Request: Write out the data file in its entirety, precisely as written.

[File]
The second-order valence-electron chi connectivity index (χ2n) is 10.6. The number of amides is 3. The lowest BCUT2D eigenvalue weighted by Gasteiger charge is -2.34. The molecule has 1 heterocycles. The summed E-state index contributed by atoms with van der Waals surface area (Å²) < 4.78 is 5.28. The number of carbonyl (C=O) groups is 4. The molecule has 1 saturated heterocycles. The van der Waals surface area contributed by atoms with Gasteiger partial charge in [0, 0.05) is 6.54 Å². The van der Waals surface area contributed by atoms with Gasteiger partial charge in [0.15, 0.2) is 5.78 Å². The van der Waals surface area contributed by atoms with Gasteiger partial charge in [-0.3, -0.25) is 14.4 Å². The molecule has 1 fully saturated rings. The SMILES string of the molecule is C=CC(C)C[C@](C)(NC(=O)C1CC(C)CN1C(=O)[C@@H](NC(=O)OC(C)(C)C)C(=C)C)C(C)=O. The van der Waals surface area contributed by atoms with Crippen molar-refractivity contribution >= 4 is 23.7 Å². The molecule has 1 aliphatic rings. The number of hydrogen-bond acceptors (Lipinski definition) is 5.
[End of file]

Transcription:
The second-order valence-electron chi connectivity index (χ2n) is 10.6. The number of amides is 3. The lowest BCUT2D eigenvalue weighted by Gasteiger charge is -2.34. The molecule has 1 heterocycles. The summed E-state index contributed by atoms with van der Waals surface area (Å²) < 4.78 is 5.28. The number of carbonyl (C=O) groups is 4. The molecule has 1 saturated heterocycles. The van der Waals surface area contributed by atoms with Gasteiger partial charge in [0, 0.05) is 6.54 Å². The van der Waals surface area contributed by atoms with Gasteiger partial charge in [0.15, 0.2) is 5.78 Å². The van der Waals surface area contributed by atoms with Gasteiger partial charge in [-0.3, -0.25) is 14.4 Å². The molecule has 1 fully saturated rings. The SMILES string of the molecule is C=CC(C)C[C@](C)(NC(=O)C1CC(C)CN1C(=O)[C@@H](NC(=O)OC(C)(C)C)C(=C)C)C(C)=O. The van der Waals surface area contributed by atoms with Crippen molar-refractivity contribution >= 4 is 23.7 Å². The molecule has 1 aliphatic rings. The number of hydrogen-bond acceptors (Lipinski definition) is 5.